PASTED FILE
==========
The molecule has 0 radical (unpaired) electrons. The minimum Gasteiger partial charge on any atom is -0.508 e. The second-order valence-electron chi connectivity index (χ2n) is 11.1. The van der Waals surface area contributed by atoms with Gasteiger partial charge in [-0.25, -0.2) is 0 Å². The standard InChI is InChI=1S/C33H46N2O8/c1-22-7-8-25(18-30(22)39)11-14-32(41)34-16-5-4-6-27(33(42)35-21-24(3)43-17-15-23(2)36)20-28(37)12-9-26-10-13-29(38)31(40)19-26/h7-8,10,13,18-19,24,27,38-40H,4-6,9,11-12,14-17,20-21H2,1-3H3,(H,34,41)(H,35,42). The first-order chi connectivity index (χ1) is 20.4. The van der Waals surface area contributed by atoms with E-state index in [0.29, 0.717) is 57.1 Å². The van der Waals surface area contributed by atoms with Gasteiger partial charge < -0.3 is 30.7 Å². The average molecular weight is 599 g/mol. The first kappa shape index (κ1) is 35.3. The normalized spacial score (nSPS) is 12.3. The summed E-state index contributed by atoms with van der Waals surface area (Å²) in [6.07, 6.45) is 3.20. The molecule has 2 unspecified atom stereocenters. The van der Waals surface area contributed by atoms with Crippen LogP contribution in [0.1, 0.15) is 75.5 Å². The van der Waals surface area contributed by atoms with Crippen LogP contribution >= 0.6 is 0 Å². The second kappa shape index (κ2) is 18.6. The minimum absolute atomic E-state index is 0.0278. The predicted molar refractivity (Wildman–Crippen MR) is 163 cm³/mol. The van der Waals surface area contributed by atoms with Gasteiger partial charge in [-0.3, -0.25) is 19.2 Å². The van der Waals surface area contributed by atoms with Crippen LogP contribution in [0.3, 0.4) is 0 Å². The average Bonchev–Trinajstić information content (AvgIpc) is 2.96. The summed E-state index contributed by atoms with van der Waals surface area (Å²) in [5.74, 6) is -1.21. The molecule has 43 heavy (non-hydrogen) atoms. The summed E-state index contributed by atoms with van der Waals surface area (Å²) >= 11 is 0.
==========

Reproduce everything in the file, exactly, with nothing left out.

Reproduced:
The molecule has 0 radical (unpaired) electrons. The minimum Gasteiger partial charge on any atom is -0.508 e. The second-order valence-electron chi connectivity index (χ2n) is 11.1. The van der Waals surface area contributed by atoms with Gasteiger partial charge in [-0.25, -0.2) is 0 Å². The standard InChI is InChI=1S/C33H46N2O8/c1-22-7-8-25(18-30(22)39)11-14-32(41)34-16-5-4-6-27(33(42)35-21-24(3)43-17-15-23(2)36)20-28(37)12-9-26-10-13-29(38)31(40)19-26/h7-8,10,13,18-19,24,27,38-40H,4-6,9,11-12,14-17,20-21H2,1-3H3,(H,34,41)(H,35,42). The first-order chi connectivity index (χ1) is 20.4. The van der Waals surface area contributed by atoms with E-state index in [0.29, 0.717) is 57.1 Å². The van der Waals surface area contributed by atoms with Gasteiger partial charge < -0.3 is 30.7 Å². The average molecular weight is 599 g/mol. The first kappa shape index (κ1) is 35.3. The normalized spacial score (nSPS) is 12.3. The summed E-state index contributed by atoms with van der Waals surface area (Å²) in [6.07, 6.45) is 3.20. The molecule has 2 unspecified atom stereocenters. The van der Waals surface area contributed by atoms with Crippen LogP contribution in [0.1, 0.15) is 75.5 Å². The van der Waals surface area contributed by atoms with Crippen LogP contribution >= 0.6 is 0 Å². The second kappa shape index (κ2) is 18.6. The minimum absolute atomic E-state index is 0.0278. The predicted molar refractivity (Wildman–Crippen MR) is 163 cm³/mol. The van der Waals surface area contributed by atoms with Gasteiger partial charge in [-0.3, -0.25) is 19.2 Å². The van der Waals surface area contributed by atoms with Crippen LogP contribution in [0.3, 0.4) is 0 Å². The average Bonchev–Trinajstić information content (AvgIpc) is 2.96. The summed E-state index contributed by atoms with van der Waals surface area (Å²) in [5.74, 6) is -1.21. The molecule has 43 heavy (non-hydrogen) atoms. The summed E-state index contributed by atoms with van der Waals surface area (Å²) >= 11 is 0.